The bridge is equipped with LED lights for the roads and bridge elements. The lighting can be changed to different colors for decorative purposes on major holidays such as Memorial Day and Christmas, traditional days such as Mother's Day, Father's Day and St. Patrick’s Day, and special commemorations throughout the year.
- ↑ Tessa Melvin: If You're Thinking of Living in Tarrytown; Rich History, Picturesque River Setting. In: The New York Times, August 21, 1994. Retrieved December 30, 2007. "The Dutch called this point, the river's widest, the Tappan Zee - Tappan probably for a group of Indians and Zee meaning" sea "in Dutch."
- ↑Thruway Fact Book. New York State Thruway Authority. Retrieved February 27, 2010.
- ↑Tappan Zee Bridge 1955: Best, Longest, Safest. nyacknewsandviews. Retrieved February 5, 2013.
- ↑Tappan Zee Bridge has received 'poor' ratings. In: Poughkeepsie Journal, August 3, 2007. Retrieved August 9, 2008.
- ↑ Christine Haughney: U.S. Says It Will Expedite Approval to Replace Deteriorating Tappan Zee Bridge. In: New York Times, October 11, 2011. Retrieved November 7, 2011. “The state will pay for the project by issuing $ 3 billion in bonds against its toll revenues; the remaining $ 2.2 billion will be financed with loans from labor pension funds and the Transportation Infrastructure Finance and Innovation Act. "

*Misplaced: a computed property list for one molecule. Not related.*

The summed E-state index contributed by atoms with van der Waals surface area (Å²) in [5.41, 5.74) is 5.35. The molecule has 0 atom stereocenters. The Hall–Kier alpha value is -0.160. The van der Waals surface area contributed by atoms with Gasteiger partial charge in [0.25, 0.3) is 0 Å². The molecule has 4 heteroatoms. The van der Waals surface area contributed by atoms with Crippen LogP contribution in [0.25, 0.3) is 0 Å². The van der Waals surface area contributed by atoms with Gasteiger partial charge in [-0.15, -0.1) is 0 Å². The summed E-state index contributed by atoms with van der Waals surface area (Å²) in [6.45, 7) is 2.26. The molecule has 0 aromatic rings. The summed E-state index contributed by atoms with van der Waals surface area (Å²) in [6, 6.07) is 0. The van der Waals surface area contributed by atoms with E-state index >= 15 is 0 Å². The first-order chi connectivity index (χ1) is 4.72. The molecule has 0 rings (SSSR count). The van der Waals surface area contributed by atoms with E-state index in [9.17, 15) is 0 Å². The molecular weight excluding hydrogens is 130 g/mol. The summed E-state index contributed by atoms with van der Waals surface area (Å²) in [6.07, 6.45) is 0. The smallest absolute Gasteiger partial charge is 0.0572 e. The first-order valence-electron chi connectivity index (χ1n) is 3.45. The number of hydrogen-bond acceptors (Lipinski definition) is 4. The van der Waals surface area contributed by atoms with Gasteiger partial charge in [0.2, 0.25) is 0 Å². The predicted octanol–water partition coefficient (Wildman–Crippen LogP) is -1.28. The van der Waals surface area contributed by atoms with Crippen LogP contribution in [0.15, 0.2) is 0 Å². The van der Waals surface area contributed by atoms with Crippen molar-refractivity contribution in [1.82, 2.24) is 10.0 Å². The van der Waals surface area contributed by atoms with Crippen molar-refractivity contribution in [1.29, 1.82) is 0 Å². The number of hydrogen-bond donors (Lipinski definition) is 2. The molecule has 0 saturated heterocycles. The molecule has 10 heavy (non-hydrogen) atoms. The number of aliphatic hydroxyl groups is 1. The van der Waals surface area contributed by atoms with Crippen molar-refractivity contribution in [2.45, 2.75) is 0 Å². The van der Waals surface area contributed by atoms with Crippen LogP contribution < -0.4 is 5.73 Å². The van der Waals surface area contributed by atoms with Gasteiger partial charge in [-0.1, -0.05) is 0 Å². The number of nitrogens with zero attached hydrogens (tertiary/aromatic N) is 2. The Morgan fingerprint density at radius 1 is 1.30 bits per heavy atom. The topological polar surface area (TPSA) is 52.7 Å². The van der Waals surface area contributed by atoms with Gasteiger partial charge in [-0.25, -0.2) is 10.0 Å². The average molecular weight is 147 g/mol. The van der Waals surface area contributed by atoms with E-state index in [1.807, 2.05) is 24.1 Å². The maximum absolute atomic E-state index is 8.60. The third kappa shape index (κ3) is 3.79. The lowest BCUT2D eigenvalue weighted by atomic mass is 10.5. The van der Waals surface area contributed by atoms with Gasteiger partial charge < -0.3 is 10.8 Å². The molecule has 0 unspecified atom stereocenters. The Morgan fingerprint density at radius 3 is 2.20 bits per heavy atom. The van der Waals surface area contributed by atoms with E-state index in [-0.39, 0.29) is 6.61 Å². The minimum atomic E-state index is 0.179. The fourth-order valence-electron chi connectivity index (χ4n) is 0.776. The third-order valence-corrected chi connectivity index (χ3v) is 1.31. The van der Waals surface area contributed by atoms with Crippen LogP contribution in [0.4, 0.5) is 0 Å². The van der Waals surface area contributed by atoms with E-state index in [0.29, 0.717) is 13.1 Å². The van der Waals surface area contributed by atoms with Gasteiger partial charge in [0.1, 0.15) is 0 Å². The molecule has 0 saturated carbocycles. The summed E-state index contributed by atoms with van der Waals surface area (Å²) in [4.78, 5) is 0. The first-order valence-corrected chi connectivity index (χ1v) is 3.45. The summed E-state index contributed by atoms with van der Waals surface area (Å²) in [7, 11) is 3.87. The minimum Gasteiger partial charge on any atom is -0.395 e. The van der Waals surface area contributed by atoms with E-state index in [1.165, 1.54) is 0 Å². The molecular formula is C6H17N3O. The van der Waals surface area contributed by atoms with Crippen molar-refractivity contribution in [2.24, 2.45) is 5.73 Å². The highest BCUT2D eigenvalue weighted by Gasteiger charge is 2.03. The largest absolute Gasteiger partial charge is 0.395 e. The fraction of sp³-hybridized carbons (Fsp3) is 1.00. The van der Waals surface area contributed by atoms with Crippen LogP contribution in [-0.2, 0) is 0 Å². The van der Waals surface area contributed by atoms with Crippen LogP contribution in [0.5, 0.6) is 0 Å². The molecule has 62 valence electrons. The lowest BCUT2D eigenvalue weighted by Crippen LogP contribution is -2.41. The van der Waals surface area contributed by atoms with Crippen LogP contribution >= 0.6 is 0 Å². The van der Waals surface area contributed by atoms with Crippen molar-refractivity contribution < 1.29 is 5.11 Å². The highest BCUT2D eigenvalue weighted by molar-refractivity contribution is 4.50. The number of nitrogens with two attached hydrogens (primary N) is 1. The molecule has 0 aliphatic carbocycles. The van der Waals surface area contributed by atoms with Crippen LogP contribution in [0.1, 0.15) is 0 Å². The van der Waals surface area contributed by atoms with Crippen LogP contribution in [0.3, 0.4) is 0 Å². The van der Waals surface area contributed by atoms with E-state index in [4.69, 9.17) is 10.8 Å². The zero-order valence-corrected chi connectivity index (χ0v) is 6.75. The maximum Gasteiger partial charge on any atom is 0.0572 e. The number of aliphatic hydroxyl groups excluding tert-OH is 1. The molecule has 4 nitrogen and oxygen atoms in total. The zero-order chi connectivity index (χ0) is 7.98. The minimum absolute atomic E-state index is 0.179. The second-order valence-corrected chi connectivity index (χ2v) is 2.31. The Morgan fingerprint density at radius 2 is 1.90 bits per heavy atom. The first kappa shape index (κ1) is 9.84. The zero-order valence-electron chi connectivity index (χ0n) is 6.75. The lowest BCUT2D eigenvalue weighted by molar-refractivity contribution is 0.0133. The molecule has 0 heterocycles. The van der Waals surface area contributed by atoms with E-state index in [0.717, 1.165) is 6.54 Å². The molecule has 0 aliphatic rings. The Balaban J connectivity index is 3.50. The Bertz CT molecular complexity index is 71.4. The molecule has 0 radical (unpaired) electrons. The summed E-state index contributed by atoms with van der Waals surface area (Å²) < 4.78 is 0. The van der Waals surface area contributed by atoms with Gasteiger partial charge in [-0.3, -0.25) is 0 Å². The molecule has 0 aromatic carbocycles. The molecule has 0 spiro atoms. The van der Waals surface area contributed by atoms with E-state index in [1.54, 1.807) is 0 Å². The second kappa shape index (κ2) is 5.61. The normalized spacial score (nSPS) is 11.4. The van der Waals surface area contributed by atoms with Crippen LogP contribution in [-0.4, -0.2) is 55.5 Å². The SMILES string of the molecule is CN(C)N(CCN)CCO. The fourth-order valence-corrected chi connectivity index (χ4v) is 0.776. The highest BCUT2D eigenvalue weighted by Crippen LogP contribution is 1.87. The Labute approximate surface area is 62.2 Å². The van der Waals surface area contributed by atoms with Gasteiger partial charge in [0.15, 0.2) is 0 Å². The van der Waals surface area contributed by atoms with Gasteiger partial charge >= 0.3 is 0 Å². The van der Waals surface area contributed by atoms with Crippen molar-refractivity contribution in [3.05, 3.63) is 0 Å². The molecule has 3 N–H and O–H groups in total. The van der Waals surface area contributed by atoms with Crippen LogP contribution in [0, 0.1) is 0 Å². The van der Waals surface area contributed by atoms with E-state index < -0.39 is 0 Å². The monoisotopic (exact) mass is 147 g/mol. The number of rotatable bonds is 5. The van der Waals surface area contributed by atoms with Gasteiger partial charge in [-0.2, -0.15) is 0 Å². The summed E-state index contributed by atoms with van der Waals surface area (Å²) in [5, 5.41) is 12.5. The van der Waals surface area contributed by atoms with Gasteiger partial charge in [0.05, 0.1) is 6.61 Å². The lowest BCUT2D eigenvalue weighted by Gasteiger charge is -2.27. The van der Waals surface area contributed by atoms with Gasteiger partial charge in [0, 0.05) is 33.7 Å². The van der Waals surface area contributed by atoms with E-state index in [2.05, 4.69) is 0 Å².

- ↑Opening day on new Tappan Zee Bridge shows sleek design, new features(en). Retrieved August 27, 2017.
- ↑ Scott Willis, Karen DeWitt: Gov. Cuomo Opens Thruway Bridge Across the Hudson Amid Questions About Tolls.
- ↑Incentive Pricing Toll Schedules - Cashless Tolling. November 7, 2014. Retrieved January 12, 2019.
- ↑Cuomo: Bike-pedestrian bridge path opens as 'home run' for region, Lohud.com. June 16, 2020. Accessed June 20, 2020.